French onion soup, an incomparably delicious and heartwarming dish of minced onions and beef stock, toasted bread, and grated and grilled Comté cheese, is a national treasure. Its gastronomic roots are in the broths of Ancient Rome, prepared for the first time over 8,000 years ago. The recipe served up in restaurants across Paris – and in the kitchens of lovers of French cuisine everywhere – took shape in the 18th century.
There are two contrasting theories (or myths) concerning the creation of the modern French onion soup, both of which concern King Louis XV and his extended family. The first goes that, after a long day of hunting for deer with his court, the king returned to his lodge to find the cupboards practically bare. All that he and his great-aunt, who was staying there at the time, could find were onions, butter, and champagne. In the manner of 21st-century students around the world, they threw the lot into a pot, stirred, and served, thus, creating a new and marvelous treat.
It’s certainly possible that the nation’s favorite starter is the result of a ravenous monarch’s culinary fluke. The world has gained many wonderful foods by accident. We would never have had potato chips, for example, had George Crum, in 1853, not sought to get his own back at an aggrieved customer by chopping up supposedly soggy potatoes, frying them in grease, and dousing them with salt. Not only did the customer love them but Crum had also inadvertently discovered the world’s favorite appetite-ruining snack. (This should also answer the age-old question: Which came first, the chip or the Crum?)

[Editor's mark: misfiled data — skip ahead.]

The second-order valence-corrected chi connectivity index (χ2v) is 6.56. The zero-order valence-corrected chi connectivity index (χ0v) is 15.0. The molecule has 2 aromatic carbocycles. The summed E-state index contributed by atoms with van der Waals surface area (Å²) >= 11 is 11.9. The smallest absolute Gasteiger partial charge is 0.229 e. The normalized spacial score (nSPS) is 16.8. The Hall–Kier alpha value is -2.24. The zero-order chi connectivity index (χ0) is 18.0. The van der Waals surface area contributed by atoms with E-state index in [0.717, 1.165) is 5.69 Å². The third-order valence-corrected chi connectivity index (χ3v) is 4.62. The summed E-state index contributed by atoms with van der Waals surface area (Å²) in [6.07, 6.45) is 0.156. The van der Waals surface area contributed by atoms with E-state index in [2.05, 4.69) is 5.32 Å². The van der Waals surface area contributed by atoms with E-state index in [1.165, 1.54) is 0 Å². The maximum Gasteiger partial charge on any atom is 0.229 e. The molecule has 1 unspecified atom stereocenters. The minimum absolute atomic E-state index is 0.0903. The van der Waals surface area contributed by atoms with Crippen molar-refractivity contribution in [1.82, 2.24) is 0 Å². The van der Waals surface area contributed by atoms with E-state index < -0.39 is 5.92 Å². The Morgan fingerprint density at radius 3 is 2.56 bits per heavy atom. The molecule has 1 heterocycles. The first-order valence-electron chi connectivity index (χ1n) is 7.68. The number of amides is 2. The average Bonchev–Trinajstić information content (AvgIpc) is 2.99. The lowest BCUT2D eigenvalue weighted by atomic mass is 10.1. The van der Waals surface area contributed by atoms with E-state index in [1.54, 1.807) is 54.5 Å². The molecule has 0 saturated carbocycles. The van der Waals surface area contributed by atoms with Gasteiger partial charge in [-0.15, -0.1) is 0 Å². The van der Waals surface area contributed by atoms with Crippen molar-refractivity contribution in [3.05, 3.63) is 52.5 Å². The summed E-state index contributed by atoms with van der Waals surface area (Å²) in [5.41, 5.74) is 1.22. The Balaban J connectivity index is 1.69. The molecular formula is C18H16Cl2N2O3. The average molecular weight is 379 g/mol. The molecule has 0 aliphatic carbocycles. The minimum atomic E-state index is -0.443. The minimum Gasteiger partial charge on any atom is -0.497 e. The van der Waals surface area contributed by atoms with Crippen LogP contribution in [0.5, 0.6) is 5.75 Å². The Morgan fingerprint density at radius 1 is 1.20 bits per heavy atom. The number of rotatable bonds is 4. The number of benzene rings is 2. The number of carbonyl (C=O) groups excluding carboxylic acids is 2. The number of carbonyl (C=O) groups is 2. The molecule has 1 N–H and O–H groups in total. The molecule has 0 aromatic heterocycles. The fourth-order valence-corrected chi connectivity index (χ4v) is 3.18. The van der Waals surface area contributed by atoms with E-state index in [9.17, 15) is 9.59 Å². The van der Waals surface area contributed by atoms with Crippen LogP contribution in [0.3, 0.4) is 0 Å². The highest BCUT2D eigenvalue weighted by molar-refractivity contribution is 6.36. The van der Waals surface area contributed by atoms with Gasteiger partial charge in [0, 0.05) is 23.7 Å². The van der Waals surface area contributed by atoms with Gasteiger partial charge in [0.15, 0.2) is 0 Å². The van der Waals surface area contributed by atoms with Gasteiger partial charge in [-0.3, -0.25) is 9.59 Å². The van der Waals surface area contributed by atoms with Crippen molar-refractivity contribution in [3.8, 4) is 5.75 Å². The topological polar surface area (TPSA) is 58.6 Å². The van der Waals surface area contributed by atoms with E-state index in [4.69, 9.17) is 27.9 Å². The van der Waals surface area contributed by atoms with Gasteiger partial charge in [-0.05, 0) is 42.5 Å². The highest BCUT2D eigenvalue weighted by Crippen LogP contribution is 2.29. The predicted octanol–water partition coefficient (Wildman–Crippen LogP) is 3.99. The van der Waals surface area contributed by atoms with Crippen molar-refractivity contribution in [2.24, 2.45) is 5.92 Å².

But back to the matter of 18th-century French broths. The competing legend puts the origins of onion soup in the kitchen of La Pomme d’Or in Châlons-en-Champagne. This was the hometown of Nicolas Appert, the father of food preservation and inventor of canning, who was working at the hotel one night when the Duke of Lorraine, ex-King of Poland Stanislas Leszczynski, stopped in on his way to the Palace of Versailles to visit his daughter Queen Marie, the wife of Louis XV.
The duke found the soup Appert had prepared for him so mind-blowingly delightful that he was compelled to leave his chambers in his bathrobe, descend to the kitchen, and fight through stinging tears while watching the chef dice dozens of onions and learning the exact method of preparation of his new favorite dish. Apparently, he was determined to take the recipe to the court and surprise his daughter and son-in-law with his culinary skills. In his cookbook published in 1831, Appert dedicates his recipe to the royal, naming it the onion soup à la Stanislas.
It’s not clear whether the duke ever did personally make the soup at Versailles, but the court soon fell in love with it. Aside from enjoying its hearty taste, they realized that it was also rather effective at covering the smell of a heavy night of drinking. It quickly gained the nickname ‘the soup of the drunkards,’ and to this day, it is the preferred hangover cure in many French households.
Whichever version of the story is closer to the truth, we at least have something to associate fondly with Louis XV, who is considered by historians to be one of the weakest and most ineffectual monarchs of his dynasty, a man who ‘left affairs of state to ministers while indulging in his hobbies of hunting and womanizing.’
Still, he knew a good soup when he tasted one.